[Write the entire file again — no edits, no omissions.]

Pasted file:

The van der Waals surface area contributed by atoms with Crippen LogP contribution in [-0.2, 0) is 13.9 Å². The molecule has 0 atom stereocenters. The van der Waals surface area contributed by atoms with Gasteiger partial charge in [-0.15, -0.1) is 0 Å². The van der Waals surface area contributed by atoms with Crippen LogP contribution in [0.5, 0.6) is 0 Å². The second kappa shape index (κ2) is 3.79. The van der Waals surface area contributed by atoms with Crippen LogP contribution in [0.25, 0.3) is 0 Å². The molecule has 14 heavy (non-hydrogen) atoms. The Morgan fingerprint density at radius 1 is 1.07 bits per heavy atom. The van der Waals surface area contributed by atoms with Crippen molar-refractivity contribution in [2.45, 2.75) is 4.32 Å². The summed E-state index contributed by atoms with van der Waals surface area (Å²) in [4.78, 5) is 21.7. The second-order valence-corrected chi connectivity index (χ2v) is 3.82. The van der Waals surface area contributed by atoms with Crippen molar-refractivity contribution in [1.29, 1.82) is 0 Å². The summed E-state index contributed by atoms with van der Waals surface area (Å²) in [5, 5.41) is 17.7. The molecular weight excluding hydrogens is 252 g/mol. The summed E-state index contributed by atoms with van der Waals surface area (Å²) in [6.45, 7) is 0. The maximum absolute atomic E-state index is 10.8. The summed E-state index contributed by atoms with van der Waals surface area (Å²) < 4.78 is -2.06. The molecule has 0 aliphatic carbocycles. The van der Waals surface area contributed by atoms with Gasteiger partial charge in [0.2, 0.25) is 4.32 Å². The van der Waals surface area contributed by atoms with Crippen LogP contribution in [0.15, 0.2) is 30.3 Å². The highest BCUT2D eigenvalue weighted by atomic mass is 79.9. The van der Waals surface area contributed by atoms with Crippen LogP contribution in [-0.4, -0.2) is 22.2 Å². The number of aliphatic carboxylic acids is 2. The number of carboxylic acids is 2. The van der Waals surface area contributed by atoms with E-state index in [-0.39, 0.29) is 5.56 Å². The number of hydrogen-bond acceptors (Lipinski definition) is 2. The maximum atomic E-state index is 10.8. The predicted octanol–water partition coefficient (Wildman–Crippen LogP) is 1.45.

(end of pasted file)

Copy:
The van der Waals surface area contributed by atoms with Crippen LogP contribution in [-0.2, 0) is 13.9 Å². The molecule has 0 atom stereocenters. The van der Waals surface area contributed by atoms with Gasteiger partial charge in [-0.15, -0.1) is 0 Å². The van der Waals surface area contributed by atoms with Crippen LogP contribution in [0.5, 0.6) is 0 Å². The second kappa shape index (κ2) is 3.79. The van der Waals surface area contributed by atoms with Crippen LogP contribution in [0.25, 0.3) is 0 Å². The molecule has 14 heavy (non-hydrogen) atoms. The Morgan fingerprint density at radius 1 is 1.07 bits per heavy atom. The van der Waals surface area contributed by atoms with Crippen molar-refractivity contribution in [2.45, 2.75) is 4.32 Å². The summed E-state index contributed by atoms with van der Waals surface area (Å²) in [4.78, 5) is 21.7. The second-order valence-corrected chi connectivity index (χ2v) is 3.82. The van der Waals surface area contributed by atoms with Crippen molar-refractivity contribution in [1.29, 1.82) is 0 Å². The summed E-state index contributed by atoms with van der Waals surface area (Å²) in [5, 5.41) is 17.7. The molecular weight excluding hydrogens is 252 g/mol. The summed E-state index contributed by atoms with van der Waals surface area (Å²) in [6.45, 7) is 0. The maximum absolute atomic E-state index is 10.8. The summed E-state index contributed by atoms with van der Waals surface area (Å²) < 4.78 is -2.06. The molecule has 0 aliphatic carbocycles. The van der Waals surface area contributed by atoms with Gasteiger partial charge in [0.2, 0.25) is 4.32 Å². The van der Waals surface area contributed by atoms with Crippen LogP contribution in [0.15, 0.2) is 30.3 Å². The highest BCUT2D eigenvalue weighted by atomic mass is 79.9. The van der Waals surface area contributed by atoms with Crippen LogP contribution in [-0.4, -0.2) is 22.2 Å². The number of aliphatic carboxylic acids is 2. The number of carboxylic acids is 2. The van der Waals surface area contributed by atoms with E-state index in [-0.39, 0.29) is 5.56 Å². The number of hydrogen-bond acceptors (Lipinski definition) is 2. The maximum atomic E-state index is 10.8. The predicted octanol–water partition coefficient (Wildman–Crippen LogP) is 1.45.